Fig and Pistachio Cake for Fall

fig cake lineup

How did it become fall? It seems like just a few weeks ago I was sailing the blue waters of the Mediterranean. Appearances of plums and peaches everywhere, a lambent harvest moon, and now the year’s gone crepuscular.

I know there are fall-weather fans who can’t wait to break out the scarves and wool coats; as for me, I find charms in all the seasons (or what pass for seasons in the bay area – I’ve heard all the jokes before). What always trips me up, though, is the one-step-forward, two-steps-back weather progression we have here. One day it’s completely foggy; the next perfectly sunny. A weekend of threateningly grey cloud-filled skies gives way to shorts-wearing temperatures. I’m perfectly eager to welcome fall – I just wish it’d make its definitive entrance and stay, instead of tip-tapping in and out like an elusive cat. While other parts of the country get a beautiful, russet-crimson-vermilion fadeout of summer, we get climate confusion.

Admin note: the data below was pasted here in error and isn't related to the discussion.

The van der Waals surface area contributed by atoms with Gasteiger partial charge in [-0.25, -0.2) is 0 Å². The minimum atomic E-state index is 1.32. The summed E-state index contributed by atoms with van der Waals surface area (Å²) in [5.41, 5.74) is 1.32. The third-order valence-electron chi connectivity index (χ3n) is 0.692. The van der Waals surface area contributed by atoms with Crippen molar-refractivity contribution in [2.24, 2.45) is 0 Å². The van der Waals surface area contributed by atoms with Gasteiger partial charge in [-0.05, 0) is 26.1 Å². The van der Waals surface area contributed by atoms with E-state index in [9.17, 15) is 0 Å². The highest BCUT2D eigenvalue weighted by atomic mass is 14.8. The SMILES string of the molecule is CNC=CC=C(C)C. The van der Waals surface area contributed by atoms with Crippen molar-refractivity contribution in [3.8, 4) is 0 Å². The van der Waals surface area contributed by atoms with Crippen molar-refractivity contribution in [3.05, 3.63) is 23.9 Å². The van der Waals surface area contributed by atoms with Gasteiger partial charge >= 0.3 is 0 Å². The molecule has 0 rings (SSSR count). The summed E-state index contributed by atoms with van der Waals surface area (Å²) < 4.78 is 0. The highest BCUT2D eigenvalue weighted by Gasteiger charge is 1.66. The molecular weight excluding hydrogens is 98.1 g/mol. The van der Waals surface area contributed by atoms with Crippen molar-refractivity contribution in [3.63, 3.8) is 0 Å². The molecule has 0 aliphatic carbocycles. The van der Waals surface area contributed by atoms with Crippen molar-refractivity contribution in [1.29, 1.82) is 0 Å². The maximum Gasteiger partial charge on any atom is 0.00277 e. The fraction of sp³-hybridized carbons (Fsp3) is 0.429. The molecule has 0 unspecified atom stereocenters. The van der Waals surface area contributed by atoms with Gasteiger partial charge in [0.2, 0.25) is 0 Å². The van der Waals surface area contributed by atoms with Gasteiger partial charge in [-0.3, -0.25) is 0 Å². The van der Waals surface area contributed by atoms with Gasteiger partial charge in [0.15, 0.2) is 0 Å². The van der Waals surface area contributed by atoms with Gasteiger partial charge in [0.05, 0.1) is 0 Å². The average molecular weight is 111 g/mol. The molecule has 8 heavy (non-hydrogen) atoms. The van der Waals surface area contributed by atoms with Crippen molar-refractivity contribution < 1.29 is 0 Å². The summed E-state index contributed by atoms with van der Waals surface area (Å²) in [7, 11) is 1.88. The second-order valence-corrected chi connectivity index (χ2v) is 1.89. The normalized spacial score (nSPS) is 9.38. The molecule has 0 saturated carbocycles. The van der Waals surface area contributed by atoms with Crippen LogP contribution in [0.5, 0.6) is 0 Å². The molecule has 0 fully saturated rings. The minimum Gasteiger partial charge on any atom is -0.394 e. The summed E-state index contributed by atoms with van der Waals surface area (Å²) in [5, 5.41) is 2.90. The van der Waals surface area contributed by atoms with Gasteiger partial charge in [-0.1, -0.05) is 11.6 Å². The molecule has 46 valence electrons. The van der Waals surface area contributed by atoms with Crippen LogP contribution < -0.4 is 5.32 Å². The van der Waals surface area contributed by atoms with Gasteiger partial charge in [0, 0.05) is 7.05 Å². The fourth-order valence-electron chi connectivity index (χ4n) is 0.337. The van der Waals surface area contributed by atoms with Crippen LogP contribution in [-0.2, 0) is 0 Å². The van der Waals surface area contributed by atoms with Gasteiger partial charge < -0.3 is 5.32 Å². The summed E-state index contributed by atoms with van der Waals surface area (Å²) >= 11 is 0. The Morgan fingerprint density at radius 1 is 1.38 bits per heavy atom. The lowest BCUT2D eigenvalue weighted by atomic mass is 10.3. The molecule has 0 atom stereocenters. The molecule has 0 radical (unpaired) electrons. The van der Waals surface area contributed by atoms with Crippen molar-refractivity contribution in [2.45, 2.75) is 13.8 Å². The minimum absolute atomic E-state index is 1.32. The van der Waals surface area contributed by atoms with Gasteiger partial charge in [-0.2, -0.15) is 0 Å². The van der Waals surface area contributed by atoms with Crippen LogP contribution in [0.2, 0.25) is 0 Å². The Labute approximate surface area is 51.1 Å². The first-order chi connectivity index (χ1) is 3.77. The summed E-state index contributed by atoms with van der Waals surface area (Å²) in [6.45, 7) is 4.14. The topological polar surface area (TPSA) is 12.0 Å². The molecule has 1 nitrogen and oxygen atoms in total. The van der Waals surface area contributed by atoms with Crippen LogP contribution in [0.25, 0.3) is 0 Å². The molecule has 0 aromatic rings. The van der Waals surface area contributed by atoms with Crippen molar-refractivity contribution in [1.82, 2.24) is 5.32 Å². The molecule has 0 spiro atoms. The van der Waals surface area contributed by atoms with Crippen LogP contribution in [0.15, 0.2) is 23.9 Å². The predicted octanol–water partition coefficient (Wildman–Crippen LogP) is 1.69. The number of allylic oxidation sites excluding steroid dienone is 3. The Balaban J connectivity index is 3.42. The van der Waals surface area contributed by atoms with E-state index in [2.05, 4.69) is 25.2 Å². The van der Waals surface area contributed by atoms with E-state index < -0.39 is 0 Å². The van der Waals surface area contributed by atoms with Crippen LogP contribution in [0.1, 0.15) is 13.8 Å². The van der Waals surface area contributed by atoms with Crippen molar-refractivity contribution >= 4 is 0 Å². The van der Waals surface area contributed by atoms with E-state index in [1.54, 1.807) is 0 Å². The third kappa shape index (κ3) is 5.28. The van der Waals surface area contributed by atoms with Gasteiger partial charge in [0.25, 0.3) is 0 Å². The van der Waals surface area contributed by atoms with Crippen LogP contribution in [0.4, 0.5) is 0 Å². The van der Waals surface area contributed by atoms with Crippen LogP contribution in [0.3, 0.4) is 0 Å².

So how do I solve my meteorological dilemma? By going to Florida next week, where it’s even more steadfastly un-fall.  I will come back tan and utterly unconvinced that it is October. If it weren’t for the fruit I see at market I could be in utter denial.

figs centerpiece

Okay, so maybe these black Mission figs can autumnize me. I love the really ripe ones, that almost fall apart before you can get them in your mouth, like a purple sugar bomb. To get myself in the mood for fall (while it’s blazing hot outside and I’ve got the fan running), I decided to turn some figs into dessert.